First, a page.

Invasive species are changing the nature of the Mediterranean Sea

Turning a worrisome trend into an opportunity to conserve marine ecosystems and protect livelihoods

Redcoat is one of hundreds of non-indigenous species now found in the Mediterranean, causing concern about the threat they pose to marine ecosystems and local fishing communities. ©FAO/Stefano Lelli


The Mediterranean Sea is being invaded by hundreds of fish, jellyfish, prawns and other marine species from outside the region.

More than 1 000 non-indigenous species have been identified in the Mediterranean and the Black Sea. Over half have established permanent populations and are spreading, causing concern about the threat they pose to marine ecosystems and local fishing communities.

“Climate change and human activities have had a profound impact on the Mediterranean and the Black Sea,” says Stefano Lelli, a fishery expert for the eastern Mediterranean working for the General Fisheries Commission for the Mediterranean (GFCM).

This regional fisheries management body, established by FAO, is leading efforts to promote sustainable fisheries and aquaculture in the Mediterranean and the Black Sea. It works with fishers, conservationists, scientists and government authorities to better understand the rise in non-indigenous species and help countries improve their mitigation and management measures.

“We have witnessed a swift and significant alteration of marine ecosystems, and this has led to several impacts on local communities' livelihoods. In the coming years, we expect the number of non-indigenous species to continue rising,” adds Lelli.

The Mediterranean Sea is undergoing a “tropicalization” process as water temperatures rise, largely due to climate change. In addition, many species have migrated via well-travelled shipping routes such as the Strait of Gibraltar or the Suez Canal, often attached to the hull of ships or inside them in the ballast waters. Other species, such as the Pacific cupped oyster and the Japanese carpet shell, were introduced for aquaculture during the 1960s and 1970s and have since escaped and colonized Mediterranean ecosystems.

Once established, non-indigenous species can outcompete native ones and alter their surrounding ecosystems, with potential economic implications for fisheries and tourism or even human health. For example, six poisonous and venomous non-indigenous fish species, such as pufferfish, lionfish and several jellyfish species, are now present in the eastern Mediterranean and can be toxic to humans if touched or ingested.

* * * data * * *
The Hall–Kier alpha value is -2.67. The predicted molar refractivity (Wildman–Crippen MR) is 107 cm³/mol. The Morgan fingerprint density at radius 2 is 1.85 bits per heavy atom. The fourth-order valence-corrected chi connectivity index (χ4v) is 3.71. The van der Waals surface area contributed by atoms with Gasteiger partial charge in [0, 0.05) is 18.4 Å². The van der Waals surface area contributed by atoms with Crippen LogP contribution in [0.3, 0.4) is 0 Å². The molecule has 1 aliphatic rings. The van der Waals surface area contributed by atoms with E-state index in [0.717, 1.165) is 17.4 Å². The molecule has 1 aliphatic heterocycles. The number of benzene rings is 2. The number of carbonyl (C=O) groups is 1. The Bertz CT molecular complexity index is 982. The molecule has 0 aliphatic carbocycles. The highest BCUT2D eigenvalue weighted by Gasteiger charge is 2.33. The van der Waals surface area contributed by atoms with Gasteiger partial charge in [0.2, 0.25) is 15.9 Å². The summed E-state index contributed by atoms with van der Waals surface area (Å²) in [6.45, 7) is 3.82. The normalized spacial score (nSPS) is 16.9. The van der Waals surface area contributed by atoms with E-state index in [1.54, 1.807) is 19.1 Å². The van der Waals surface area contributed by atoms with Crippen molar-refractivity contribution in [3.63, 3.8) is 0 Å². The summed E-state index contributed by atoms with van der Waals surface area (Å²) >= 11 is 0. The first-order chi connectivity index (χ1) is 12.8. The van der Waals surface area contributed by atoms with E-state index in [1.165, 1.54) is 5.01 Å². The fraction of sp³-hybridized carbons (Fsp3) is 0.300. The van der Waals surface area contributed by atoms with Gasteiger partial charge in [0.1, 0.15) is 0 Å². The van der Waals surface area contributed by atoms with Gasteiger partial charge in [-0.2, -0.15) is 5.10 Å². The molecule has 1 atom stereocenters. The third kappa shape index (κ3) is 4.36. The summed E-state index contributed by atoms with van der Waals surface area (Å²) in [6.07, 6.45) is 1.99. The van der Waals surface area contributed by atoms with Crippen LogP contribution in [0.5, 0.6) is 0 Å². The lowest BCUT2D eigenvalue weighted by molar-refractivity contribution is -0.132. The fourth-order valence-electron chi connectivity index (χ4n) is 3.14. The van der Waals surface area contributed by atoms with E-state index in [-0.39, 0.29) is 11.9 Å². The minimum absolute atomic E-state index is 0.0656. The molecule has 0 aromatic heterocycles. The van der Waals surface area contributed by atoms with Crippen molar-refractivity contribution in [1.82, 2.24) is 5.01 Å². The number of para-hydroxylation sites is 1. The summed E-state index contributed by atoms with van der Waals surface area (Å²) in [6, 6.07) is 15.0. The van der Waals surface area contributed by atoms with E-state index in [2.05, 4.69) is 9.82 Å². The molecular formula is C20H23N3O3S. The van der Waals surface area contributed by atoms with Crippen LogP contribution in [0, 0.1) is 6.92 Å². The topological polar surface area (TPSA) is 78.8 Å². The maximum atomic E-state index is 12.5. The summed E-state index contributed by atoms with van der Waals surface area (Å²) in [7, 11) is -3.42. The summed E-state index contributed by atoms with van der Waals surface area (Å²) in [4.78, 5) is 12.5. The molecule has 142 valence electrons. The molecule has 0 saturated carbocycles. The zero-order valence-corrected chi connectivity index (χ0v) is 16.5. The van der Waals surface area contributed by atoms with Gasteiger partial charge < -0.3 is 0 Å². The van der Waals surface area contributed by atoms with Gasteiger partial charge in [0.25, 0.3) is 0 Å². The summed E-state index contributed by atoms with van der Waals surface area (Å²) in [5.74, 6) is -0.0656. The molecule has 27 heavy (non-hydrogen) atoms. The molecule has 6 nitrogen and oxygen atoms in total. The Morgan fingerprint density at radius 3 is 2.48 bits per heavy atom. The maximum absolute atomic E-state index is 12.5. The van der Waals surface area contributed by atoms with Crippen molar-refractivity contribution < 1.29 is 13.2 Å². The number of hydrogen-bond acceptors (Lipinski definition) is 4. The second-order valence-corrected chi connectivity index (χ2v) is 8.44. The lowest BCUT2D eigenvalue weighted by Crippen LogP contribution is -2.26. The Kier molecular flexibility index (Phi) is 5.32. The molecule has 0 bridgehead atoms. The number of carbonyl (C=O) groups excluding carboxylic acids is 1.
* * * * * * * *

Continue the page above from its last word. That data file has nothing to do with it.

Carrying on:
FAO’s GFCM is supporting Cyprus, Egypt, Greece, Lebanon, Israel, Syria and Türkiye in the complex task of mapping, monitoring and managing these invasive species. This Commission also serves as a forum for the affected countries to share information and strategies.

“The results and lessons learnt from this process should build knowledge on non-indigenous species so they can be managed effectively,” says Elisabetta Morello, GFCM Fishery Officer.

Non-indigenous species present opportunities to tap into new local and export markets. Left/top: ©FAO/Claudia Amico. Right/Bottom: ©IUCN ROWA/Ziad Samaha

Turning a threat into an opportunity

Fishers all over the region have been affected by this trend. However, with the support of the GFCM, they are finding new ways to turn these invasions into opportunities.

In southwest Türkiye, where invasive species can account for 80 percent of the catch in some areas, fishers are gradually creating new consumer and export markets for species like lionfish, urchins and Randall’s seabream.

Lebanon is also training fishers to capture non-indigenous species, encouraging consumers to try them. “Rabbitfish, Red Sea goatfish and lionfish are some examples of non-indigenous species becoming a source of income in Lebanon,” says Manal Nader, Associate Professor and Director of the Institute of Environment at the University of Balamand in Lebanon.

In Tunisia, two non-indigenous species of blue crabs, which were threatening traditional fishing, were turned into a lucrative business when FAO and the Tunisian Government helped connect fishers to new markets. The same is happening in Spain and other parts of the Mediterranean, triggering a dedicated GFCM research programme to manage these species.

“Monitoring and mitigating the impacts of non-indigenous species on marine ecosytems is expensive, and eradication in the majority of cases is impossible,” says Miguel Bernal, GFCM Senior Fisheries Officer.

“When commercialization and utilization are possible, either as a source of food, pharmaceutical products or others, commercial fishing has proven to be the most effective tool for addressing this problem.” 

FAO worked with the Tunisian government to help fishers turn the invasive blue crab into a lucrative business by tapping into new export markets. ©FAO/Valerio Crespi

Protecting native species

To safeguard native species the GFCM supports the creation of fisheries restricted areas. Well conserved areas have proven to be more resilient to the impact of non-indigenous species.

“International and regional cooperation as well as concerted action are needed to tackle non-indigenous species in the Mediterranean and Black Sea,” says Bayram Öztürk, author of the GFCM's study on non-indigenous species in the Mediterranean.

“Needless to say, the impacts of non-indigenous species need to be monitored by all countries in the region. Once a species is introduced, it may be too late to eradicate.”

With the GFCM’s study, Non-indigenous species in the Mediterranean and the Black Sea, as the first step, the Commission is now working with countries of the region to adapt fishing techniques, connect to new markets and help fishers make new livelihoods out of these catches, while also maintaining its crucial work of preserving marine ecosystems through protected areas.

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